Way Too Many Thoughts on John 5.1-15

Jesus asked the man if he wanted to be well. I kind of see this as the same kind of question He asked Adam when He said, “Where are you?” He answers those that cry out to Him, and if people don’t know to cry out to Him, He gives them a chance to do so. He sets the stage for us to call on His name out of our needs, but then even when we don’t call on Him because we think we need something else, He still answers. The man gave a reason why he hadn’t been healed.

WAIT! I just looked up “do you want to get well?” and it is in the KJV as “Wilt thou be made whole?” – the word ‘wilt’ is not only ‘do you want’ but also ‘will you’ be made whole. I think we read a lot into Jesus asking this and the man’s excuse the way we read a lot of helpless people we encounter-people that have trouble or need help but really don’t want it. People that are either trapped spiritually or habitually in something that they really can’t get out of. I remember one time there was a lady whose house we went to clean. She was a single mom and the city took her children away b/c her house was such a mess. It was! But as we cleaned up, we realized that the whole time she just kind of stood in the middle of the kitchen talking and complaining. She didn’t lift a finger to pour out a week old half full bowl of cereal. It did not take long for us to realize that we would clean up her house only to have her almost instantly trash it again. I remember somebody confronting her about it and she gave the most defeated, silly excuses for her house being such a mess. I put that same scenario on this guy. Jesus asks him if he wants to be made whole and he just gives excuses. I have to deliberately try to read it a different way. What if the man actually IS asking Jesus for his help? I can see that if the people at this time believed such illness was caused by a person’s sin, that no upright person would want to touch the man for fear of becoming unclean like him. I remember people throwing money and food to beggars in Asia, not getting close enough to touch or be touched, and sometimes even hitting them with the handout they gave because the didn’t want to be within touching distance. (incidentally, it was a great day when I began breaking some serious cultural mores by holding the hand of the men or WOMEN I was giving money to and putting my gift right in their hand. I miss that.)

Ok, back to Jesus.

So the man is without hope. “Will you be made whole?” Jesus asks. “someone always gets in before me!” the man says. Like so many people, this man lives a life of ‘if only’ and blames others (people with help or well enough to go faster than him) or himself (I just can’t get in fast enough) or the system (the random angel that stirs the water only heals one person at a time) and has been doing that for 38 years. I just wonder what would have happened if he would have been like Simeon or Anna that also stayed in the temple all the time. “I am here and when the Messiah comes we’ll ALL be made whole!” or something like that. My favorite thing is that Jesus doesn’t address any of that. He doesn’t try to cheer the man up or correct his superstition about the pool. He has authority and He uses it. He is the Lord over our health and the Lord over the rules of men (carrying mats on the Sabbath). BUT, Jesus does not heal the man in order to bring him to faith. YES He wants the man to come to faith, but He doesn’t give the man a lesson first or lay any paths before him. He DOES kind of set the man on a course towards dependence on God though, by telling him to carry his mat. This guy would have stuck out on the Sabbath like a hairy man walking around with no shirt on at church. It was AGAINST THE LAW to carry that thing! Not only that but the guy is IN THE TEMPLE! Jesus really set him up.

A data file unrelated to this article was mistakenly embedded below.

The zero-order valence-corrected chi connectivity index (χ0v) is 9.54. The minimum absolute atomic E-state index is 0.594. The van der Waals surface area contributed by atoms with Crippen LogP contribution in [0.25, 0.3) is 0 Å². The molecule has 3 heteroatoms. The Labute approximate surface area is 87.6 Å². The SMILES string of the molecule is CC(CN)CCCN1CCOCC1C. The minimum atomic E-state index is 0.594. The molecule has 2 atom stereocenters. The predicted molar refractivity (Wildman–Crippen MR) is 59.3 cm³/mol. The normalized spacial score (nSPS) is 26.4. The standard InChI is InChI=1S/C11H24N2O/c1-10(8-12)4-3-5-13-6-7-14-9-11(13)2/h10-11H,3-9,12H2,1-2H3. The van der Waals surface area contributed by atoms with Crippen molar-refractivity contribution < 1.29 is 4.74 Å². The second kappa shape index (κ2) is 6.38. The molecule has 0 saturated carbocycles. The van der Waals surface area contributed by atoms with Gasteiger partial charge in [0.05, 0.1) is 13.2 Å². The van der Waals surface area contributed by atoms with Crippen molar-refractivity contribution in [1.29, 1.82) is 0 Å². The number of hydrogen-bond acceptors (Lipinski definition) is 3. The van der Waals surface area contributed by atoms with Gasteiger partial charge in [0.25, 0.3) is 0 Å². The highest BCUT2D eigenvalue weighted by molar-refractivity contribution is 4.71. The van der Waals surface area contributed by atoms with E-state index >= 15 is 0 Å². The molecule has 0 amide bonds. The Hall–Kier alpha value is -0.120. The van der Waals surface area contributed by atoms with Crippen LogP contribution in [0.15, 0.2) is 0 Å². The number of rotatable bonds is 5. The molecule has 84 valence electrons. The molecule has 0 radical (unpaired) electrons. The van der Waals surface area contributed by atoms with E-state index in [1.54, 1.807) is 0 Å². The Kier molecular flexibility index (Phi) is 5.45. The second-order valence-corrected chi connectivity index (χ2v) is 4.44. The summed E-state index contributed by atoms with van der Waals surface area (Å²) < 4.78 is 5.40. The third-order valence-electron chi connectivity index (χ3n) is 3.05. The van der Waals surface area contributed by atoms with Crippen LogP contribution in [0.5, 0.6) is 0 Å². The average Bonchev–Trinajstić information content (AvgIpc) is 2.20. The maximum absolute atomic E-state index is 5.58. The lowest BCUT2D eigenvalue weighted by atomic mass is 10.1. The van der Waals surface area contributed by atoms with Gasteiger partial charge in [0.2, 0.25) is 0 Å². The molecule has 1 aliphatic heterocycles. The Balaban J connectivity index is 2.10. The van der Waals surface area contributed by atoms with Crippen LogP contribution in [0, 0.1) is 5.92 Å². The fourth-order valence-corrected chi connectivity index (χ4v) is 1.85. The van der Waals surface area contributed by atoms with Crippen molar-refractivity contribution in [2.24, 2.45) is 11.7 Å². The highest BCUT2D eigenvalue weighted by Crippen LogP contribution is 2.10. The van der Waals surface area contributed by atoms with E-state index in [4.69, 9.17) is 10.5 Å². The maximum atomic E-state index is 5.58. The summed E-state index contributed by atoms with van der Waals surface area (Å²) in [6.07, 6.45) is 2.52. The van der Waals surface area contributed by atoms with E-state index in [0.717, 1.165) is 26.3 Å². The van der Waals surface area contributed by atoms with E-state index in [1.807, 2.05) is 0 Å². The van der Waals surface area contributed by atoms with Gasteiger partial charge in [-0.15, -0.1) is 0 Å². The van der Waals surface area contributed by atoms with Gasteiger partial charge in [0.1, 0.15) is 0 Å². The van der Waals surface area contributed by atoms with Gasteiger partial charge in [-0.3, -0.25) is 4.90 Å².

God wants His acts to be noticed. There are numerous other people that Jesus healed but didn’t ask them to carry their mat. I’m thinking specifically of the paralyzed man lowered through the roof. Jesus told that man his sins were forgiven! That got the Pharisees attention! I think it’s interesting that once that guy got healed (the pool guy) that he didn’t go on after Jesus. Jesus got away from him, and then sought him out again. When Jesus says “stop sinning” I don’t think he’s saying the man did something 38 years ago and as punishment for that sin he was paralyzed. I think the sin is not following Jesus, and the “something worse” is what will be the end for all that don’t follow after Him.

God seeks us when we don’t know how to seek Him. Jesus is the one that came back to that man. He didn’t have to. He could have continued to be hidden from the guy and the guy would probably leave the temple and continue on for the rest of his life without ever seeing Jesus again. But that’s not how the Father is. He wanted the man to know Him so he went after him. Whatever feast of the Jews was going on, the Temple would have been crowded. It would not be easy to track down somebody, but Jesus goes to the trouble, not only to tell the man the next step to life eternal, but I think also to show Himself to the Jewish leaders. I always thought it was so crazy how James Bond never used an alias, but would just walk right into the bad guys’ evil lair and say he was James Bond (ok ok, Bond, James Bond). Jesus makes this guy whole and tells him to carry his mat to show HE is the LORD over the Sabbath. The Jews freak out as he planned, but the pool guy failed to testify as to who did the healing, so Jesus helps him out. We get the sense that this man’s testimony is different than the man born blind that said “He is a prophet.” The pool guy’s testimony is more of a ‘ratting out’ of who did this healing on the Sabbath. I can almost hear the guy, “I’m carrying this mat because that guy that healed me on the Sabbath told me to! It’s not my fault!”